But to be honest, it’s kind of difficult to remember that in America. Because unlike Nigeria, we have religious freedom here. At least we do right now. But it hasn’t always been that way. It wasn’t too long ago, even in America, that Protestants were hanging Catholics in Virginia, that Puritans were drowning suspected witches in Salem, and that blue laws were on the books in every state of the Union. And because Revelation describes the span of time from the days of Jesus to the moments before Jesus comes again, commentators from inside and outside the Adventist church have pointed out that Revelation 13:16 says persecution about worship will happen again. It’s already happening in places like Nigeria. Saudi Arabia. Belarus. China. Laos. And Malasia. I put a poster on the wall this morning near the canopy door highlighting the countries around the world today that are killing or threatening to kill people for being Christian. Yakubu is not alone.
No wonder Jesus warned His disciples in Matthew 10:17-22 says, “17"Be on your guard against men; they will hand you over to the local councils and flog you in their synagogues. 18On my account you will be brought before governors and kings as witnesses to them and to the Gentiles. 19But when they arrest you, do not worry about what to say or how to say it. At that time you will be given what to say, 20for it will not be you speaking, but the Spirit of your Father speaking through you. 21Brother will betray brother to death, and a father his child; children will rebel against their parents and have them put to death. 22All men will hate you because of me, but he who stands firm to the end will be saved.”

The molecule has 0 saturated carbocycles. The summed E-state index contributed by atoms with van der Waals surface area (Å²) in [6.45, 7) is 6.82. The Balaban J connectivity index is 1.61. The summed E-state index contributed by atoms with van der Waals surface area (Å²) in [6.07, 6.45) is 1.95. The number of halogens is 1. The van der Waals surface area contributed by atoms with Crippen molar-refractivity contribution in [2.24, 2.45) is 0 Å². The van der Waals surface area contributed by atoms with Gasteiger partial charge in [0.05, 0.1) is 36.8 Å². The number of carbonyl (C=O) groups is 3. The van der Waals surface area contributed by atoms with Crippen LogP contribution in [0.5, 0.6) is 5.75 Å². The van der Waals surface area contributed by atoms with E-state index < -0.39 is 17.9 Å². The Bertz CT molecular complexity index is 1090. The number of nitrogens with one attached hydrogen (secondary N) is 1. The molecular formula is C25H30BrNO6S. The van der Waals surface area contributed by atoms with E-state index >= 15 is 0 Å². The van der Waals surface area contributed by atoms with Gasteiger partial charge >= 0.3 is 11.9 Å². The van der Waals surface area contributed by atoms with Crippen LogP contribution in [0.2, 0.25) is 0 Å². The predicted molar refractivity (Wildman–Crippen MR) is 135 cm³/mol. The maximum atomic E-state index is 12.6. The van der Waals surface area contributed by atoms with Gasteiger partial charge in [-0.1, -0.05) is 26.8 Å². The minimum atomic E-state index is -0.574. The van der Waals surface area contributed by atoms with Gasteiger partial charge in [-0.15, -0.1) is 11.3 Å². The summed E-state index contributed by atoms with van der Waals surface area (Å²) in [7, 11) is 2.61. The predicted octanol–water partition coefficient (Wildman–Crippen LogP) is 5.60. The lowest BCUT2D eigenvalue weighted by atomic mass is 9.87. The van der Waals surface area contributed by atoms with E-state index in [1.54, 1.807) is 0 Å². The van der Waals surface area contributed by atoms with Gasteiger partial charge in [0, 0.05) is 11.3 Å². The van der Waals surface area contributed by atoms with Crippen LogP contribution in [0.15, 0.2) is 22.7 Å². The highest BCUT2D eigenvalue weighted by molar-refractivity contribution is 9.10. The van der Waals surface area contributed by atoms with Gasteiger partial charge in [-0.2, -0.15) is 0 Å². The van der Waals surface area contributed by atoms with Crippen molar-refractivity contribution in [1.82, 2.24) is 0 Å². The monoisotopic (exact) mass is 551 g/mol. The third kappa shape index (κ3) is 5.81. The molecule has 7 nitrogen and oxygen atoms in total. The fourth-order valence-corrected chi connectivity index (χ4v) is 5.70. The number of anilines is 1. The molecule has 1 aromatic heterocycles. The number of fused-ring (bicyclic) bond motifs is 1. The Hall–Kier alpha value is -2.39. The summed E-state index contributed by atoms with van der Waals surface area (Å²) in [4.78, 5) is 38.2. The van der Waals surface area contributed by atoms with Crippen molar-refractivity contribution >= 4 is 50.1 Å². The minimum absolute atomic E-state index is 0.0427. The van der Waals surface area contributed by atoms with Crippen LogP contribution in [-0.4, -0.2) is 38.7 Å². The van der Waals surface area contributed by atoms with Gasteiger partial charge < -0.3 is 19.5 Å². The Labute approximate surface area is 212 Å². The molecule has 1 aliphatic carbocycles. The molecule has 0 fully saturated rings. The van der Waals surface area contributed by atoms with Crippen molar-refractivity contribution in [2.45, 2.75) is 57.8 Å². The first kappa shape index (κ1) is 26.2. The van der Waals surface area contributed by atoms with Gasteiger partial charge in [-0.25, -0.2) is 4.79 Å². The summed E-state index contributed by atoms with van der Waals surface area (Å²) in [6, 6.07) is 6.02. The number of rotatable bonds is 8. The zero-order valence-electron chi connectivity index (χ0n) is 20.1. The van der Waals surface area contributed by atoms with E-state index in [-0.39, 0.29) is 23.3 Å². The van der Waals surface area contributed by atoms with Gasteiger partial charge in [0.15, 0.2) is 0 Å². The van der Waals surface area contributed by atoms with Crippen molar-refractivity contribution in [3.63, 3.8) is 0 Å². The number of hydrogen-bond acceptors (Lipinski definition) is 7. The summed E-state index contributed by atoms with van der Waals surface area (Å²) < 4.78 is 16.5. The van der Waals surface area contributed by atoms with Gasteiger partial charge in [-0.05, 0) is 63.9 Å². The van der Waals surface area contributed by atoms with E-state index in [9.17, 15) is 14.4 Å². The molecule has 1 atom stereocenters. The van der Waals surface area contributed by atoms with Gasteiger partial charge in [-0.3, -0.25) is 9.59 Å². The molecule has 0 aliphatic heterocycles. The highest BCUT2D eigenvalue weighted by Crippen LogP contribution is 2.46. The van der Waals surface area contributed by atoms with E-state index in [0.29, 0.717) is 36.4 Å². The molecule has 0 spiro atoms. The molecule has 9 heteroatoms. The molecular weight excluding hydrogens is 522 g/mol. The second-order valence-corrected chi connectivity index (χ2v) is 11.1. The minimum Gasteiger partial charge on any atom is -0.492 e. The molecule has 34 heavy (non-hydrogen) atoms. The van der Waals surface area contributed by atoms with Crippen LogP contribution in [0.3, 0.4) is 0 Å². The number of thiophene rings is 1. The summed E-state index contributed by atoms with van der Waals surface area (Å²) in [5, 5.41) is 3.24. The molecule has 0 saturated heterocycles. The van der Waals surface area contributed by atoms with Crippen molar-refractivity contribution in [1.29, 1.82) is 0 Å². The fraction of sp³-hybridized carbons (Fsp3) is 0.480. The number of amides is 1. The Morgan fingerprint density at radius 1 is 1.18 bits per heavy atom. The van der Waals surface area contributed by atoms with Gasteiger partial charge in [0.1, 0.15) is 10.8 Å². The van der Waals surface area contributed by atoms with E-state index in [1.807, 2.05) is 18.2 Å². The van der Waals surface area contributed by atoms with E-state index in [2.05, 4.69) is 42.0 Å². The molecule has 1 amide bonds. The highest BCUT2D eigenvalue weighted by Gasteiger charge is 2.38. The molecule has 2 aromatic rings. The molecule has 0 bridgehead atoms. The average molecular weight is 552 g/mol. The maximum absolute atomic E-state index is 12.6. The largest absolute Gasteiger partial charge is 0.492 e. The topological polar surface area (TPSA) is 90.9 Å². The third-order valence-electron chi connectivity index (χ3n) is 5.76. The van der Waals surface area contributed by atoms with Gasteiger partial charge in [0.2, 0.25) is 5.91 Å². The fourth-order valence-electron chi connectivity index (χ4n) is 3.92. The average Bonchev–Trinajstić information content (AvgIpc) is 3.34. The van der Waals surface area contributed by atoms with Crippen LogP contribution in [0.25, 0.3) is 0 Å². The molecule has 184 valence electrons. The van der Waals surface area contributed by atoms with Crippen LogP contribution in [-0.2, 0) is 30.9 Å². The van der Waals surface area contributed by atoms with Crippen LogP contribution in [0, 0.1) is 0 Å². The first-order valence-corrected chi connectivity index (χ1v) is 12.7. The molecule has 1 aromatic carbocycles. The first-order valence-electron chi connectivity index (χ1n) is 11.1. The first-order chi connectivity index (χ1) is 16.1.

Jesus did not want His disciples then or now to be naive. That’s why He shared these words in John 16:33, “In this world you will have trouble.” But neither did He want them to become discouraged or paralyzed by fear. So He said, “Take heart! Because I have overcome the world.” In the meantime, He prepared them not only for the fact that He was going to die, but for the fact that if they were going to truly follow Him, that they would probably literally die too! As 10 of the faithful 11 apostles actually did as martyrs. Which we’ll be discussing this summer as we take a closer look at the lives of four more of The Twelve apostles of Jesus. That’s in July so come back for those.